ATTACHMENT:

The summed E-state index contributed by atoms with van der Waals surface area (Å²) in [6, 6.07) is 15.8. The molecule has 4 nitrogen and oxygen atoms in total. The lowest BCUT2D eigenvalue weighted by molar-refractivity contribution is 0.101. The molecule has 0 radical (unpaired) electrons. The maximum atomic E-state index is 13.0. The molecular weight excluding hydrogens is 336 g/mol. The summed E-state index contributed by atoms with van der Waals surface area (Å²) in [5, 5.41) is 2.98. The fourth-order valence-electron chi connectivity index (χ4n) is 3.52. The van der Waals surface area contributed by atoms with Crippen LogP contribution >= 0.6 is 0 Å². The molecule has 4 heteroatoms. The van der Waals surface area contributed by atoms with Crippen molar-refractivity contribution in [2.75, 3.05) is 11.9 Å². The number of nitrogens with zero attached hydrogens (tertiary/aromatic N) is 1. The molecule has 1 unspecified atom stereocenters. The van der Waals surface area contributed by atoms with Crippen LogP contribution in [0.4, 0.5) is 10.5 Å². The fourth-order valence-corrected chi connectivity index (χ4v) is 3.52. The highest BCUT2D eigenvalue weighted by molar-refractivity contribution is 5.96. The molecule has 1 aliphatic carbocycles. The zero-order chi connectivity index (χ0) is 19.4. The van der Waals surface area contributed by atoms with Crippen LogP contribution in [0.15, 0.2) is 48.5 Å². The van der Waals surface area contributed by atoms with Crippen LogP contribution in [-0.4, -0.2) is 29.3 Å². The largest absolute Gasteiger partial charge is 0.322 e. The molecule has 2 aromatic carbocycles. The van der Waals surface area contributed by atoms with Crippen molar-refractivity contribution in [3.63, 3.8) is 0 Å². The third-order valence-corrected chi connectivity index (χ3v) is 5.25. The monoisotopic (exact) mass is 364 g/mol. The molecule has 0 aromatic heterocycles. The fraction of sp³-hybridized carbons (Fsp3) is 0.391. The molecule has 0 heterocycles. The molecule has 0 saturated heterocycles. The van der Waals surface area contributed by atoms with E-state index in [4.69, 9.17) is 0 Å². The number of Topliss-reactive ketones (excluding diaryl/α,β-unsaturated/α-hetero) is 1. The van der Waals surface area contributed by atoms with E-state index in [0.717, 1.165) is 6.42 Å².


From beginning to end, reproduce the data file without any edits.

The summed E-state index contributed by atoms with van der Waals surface area (Å²) in [6, 6.07) is 15.8. The molecule has 4 nitrogen and oxygen atoms in total. The lowest BCUT2D eigenvalue weighted by molar-refractivity contribution is 0.101. The molecule has 0 radical (unpaired) electrons. The maximum atomic E-state index is 13.0. The molecular weight excluding hydrogens is 336 g/mol. The summed E-state index contributed by atoms with van der Waals surface area (Å²) in [5, 5.41) is 2.98. The fourth-order valence-electron chi connectivity index (χ4n) is 3.52. The van der Waals surface area contributed by atoms with Crippen LogP contribution >= 0.6 is 0 Å². The molecule has 4 heteroatoms. The van der Waals surface area contributed by atoms with Crippen molar-refractivity contribution in [2.75, 3.05) is 11.9 Å². The number of nitrogens with zero attached hydrogens (tertiary/aromatic N) is 1. The molecule has 1 unspecified atom stereocenters. The van der Waals surface area contributed by atoms with Crippen LogP contribution in [0.4, 0.5) is 10.5 Å². The fourth-order valence-corrected chi connectivity index (χ4v) is 3.52. The highest BCUT2D eigenvalue weighted by molar-refractivity contribution is 5.96. The molecule has 1 aliphatic carbocycles. The zero-order chi connectivity index (χ0) is 19.4. The van der Waals surface area contributed by atoms with Crippen LogP contribution in [0.15, 0.2) is 48.5 Å². The van der Waals surface area contributed by atoms with Crippen LogP contribution in [-0.4, -0.2) is 29.3 Å². The largest absolute Gasteiger partial charge is 0.322 e. The molecule has 2 aromatic carbocycles. The van der Waals surface area contributed by atoms with Crippen molar-refractivity contribution in [3.63, 3.8) is 0 Å². The third-order valence-corrected chi connectivity index (χ3v) is 5.25. The monoisotopic (exact) mass is 364 g/mol. The molecule has 0 aromatic heterocycles. The fraction of sp³-hybridized carbons (Fsp3) is 0.391. The molecule has 0 heterocycles. The molecule has 0 saturated heterocycles. The van der Waals surface area contributed by atoms with E-state index in [4.69, 9.17) is 0 Å². The number of Topliss-reactive ketones (excluding diaryl/α,β-unsaturated/α-hetero) is 1. The van der Waals surface area contributed by atoms with E-state index in [0.717, 1.165) is 6.42 Å².